You should have some intuition about phase changes, the conversion of a pure substance from one phase to another. The conversion from solid to liquid and liquid to gas are both endothermic. We must add heat to convert water from the liquid to the vapor phase. The phase change from gas to liquid and from liquid to solid are both exothermic. Anyone burned by steam understands how exothermic the phase change from gas to liquid is.

There are many more reactions that are difficult to generalize like we have for the examples above. We would have to calculate Horxn. I would like you to be comfortable predicting the Horxn for the classes of reactions described above.

This semester with the exception of one chapter we will be applying the ideas of thermodynamics. We discussed the first law of thermodynamics in CHEM 1314. We learned about calorimetry and the idea that energy could not be created or destroyed. We used the first law to determine the enthalpy change in a chemical reaction. That is whether it was exothermic (heat flow from system to the surroundings) or endothermic (heat flow from the surroundings to the system). We used the specific heat of water, and the heat capacity of calorimeters to determine the heat flow at constant pressure (enthalpy) and the heat flow at constant volume (internal energy).

            We used enthalpies of formation and the mathematical equation

to calculate the enthalpy change for a chemical reaction. There were several problems on the review problem set that require you to apply your understanding of the first law of thermodynamics.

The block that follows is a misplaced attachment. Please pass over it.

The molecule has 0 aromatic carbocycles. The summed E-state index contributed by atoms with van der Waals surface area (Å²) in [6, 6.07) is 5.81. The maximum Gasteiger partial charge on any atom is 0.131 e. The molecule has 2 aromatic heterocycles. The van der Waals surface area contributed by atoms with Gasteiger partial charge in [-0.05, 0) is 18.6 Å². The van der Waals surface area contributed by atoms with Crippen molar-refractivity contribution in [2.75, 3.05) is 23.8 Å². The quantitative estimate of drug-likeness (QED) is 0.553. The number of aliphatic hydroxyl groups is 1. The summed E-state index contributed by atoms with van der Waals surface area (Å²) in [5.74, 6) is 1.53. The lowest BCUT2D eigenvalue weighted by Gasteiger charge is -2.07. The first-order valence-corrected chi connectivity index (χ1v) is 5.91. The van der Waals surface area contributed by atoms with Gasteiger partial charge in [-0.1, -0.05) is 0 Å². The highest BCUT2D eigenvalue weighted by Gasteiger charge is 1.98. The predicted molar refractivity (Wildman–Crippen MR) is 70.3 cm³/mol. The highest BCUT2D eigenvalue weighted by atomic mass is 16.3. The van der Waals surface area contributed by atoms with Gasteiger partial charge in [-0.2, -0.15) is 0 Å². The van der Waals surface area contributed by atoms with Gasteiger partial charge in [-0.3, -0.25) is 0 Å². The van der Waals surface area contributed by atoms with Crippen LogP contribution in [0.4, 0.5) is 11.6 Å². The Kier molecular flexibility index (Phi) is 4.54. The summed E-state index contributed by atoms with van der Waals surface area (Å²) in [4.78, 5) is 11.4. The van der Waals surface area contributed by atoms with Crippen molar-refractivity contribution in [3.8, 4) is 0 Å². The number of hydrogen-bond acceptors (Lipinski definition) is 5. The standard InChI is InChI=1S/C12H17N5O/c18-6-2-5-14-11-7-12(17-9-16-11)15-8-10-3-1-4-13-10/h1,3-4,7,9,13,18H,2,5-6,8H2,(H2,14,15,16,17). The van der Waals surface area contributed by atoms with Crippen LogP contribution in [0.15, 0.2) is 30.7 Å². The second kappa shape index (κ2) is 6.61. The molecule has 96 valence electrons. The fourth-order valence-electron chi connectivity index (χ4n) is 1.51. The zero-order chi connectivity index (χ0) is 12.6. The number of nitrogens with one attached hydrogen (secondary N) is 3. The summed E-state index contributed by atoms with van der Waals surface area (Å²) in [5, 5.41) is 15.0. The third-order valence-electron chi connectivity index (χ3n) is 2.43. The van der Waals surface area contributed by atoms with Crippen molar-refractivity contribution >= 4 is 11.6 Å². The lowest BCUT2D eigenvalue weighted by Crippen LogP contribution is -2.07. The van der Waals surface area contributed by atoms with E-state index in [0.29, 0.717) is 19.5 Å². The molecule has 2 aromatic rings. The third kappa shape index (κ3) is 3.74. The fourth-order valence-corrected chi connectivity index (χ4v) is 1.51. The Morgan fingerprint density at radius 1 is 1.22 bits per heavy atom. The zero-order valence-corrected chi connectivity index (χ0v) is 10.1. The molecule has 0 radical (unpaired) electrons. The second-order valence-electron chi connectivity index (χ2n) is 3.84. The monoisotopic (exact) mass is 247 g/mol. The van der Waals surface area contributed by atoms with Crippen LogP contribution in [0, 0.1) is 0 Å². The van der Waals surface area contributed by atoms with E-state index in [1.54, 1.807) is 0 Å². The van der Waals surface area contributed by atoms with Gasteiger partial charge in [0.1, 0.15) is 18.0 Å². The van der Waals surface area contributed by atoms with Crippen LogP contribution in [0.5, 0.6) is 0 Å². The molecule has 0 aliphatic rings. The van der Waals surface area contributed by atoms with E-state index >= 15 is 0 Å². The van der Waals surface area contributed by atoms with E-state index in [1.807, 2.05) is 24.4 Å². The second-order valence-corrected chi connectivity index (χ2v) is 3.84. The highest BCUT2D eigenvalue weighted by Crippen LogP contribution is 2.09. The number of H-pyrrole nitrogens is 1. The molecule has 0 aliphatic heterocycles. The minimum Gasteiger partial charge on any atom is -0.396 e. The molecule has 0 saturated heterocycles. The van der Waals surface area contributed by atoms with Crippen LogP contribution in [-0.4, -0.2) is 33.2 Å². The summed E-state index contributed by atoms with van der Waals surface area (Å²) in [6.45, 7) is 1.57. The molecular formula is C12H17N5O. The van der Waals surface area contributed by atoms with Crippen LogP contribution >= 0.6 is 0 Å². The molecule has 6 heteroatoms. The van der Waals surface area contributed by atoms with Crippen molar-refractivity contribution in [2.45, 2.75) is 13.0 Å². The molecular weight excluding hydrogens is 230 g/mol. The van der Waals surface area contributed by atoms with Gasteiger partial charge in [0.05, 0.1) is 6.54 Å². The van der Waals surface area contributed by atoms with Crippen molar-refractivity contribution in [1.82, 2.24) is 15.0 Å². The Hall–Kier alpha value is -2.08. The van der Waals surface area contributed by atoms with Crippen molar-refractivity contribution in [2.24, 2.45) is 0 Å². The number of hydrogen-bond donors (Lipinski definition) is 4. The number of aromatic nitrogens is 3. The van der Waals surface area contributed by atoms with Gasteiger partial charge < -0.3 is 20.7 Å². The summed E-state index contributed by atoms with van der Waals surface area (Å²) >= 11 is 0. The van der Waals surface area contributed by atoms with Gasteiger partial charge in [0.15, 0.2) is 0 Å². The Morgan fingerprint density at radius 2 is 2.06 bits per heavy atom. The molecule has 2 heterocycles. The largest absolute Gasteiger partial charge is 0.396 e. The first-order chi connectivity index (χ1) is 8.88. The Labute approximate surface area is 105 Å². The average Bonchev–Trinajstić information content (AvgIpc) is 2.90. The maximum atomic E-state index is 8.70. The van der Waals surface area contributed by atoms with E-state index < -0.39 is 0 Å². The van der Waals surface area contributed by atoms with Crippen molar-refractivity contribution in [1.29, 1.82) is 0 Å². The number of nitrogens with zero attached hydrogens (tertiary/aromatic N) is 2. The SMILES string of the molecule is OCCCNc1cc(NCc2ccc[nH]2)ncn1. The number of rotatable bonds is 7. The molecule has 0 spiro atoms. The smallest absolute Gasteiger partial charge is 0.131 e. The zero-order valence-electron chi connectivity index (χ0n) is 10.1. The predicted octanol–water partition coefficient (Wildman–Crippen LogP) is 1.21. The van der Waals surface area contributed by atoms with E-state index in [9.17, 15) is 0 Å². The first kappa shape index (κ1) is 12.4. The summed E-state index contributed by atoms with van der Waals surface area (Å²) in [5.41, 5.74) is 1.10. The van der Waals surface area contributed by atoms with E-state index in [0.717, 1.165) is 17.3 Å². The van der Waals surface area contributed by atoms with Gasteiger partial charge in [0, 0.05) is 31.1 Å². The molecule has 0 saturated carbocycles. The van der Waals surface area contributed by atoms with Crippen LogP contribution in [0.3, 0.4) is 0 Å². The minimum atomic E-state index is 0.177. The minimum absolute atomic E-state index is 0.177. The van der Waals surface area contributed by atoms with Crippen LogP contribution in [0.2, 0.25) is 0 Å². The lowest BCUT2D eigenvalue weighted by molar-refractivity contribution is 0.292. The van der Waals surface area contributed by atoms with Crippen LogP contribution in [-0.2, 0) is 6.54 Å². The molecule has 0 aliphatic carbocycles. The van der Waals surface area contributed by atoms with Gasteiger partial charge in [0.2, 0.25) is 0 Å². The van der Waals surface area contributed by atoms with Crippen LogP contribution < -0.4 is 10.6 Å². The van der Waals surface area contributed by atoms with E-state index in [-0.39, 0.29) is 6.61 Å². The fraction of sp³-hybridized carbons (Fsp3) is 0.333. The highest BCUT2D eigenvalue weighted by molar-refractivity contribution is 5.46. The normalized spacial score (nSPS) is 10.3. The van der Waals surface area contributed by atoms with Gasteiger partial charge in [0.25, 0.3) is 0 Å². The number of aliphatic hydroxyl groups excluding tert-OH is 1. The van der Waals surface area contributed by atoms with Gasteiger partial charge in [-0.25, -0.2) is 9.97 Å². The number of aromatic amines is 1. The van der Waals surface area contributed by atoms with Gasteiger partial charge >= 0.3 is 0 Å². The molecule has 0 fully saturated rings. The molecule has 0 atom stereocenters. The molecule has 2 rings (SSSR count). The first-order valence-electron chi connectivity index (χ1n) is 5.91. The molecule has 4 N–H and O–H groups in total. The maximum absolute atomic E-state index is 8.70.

This semester we need to spend some time discussing the second and third law of thermodynamics. We will introduce the concept of thermodynamic favorability (free energy) and entropy change (dispersal of energy and position).


       In CHEM 1314 when we mixed hot water and cold water, we knew intuitively that the temperature of the hot water would decrease and the temperature of the cold water would increase. We know, from experience, that heat flows from a hot object to a cold object. Another example would be ice in a glass of soda. If placed on a table in a room at room temperature, after a period of time we would expect the ice to melt. Such a change is thermodynamically favored. We would not expect the glass of soda and ice to become frozen or a slush while on the table. thermodynamically favored, for a chemist, means that a particular change, physical or chemical will occur without outside intervention. Historically, the word spontaneous has been used to describe a physical or chemical change that is thermodynamically favored. Today, the word spontaneous has been replaced with thermodynamically favored. In the English language, spontaneous, means a behavior that occurs without planning. Someone who is spontaneous is also impulsive, uninhibited. For a chemist we want to know whether a chemical change is thermodynamically favored or not, rather than whether the reaction spontaneous or not.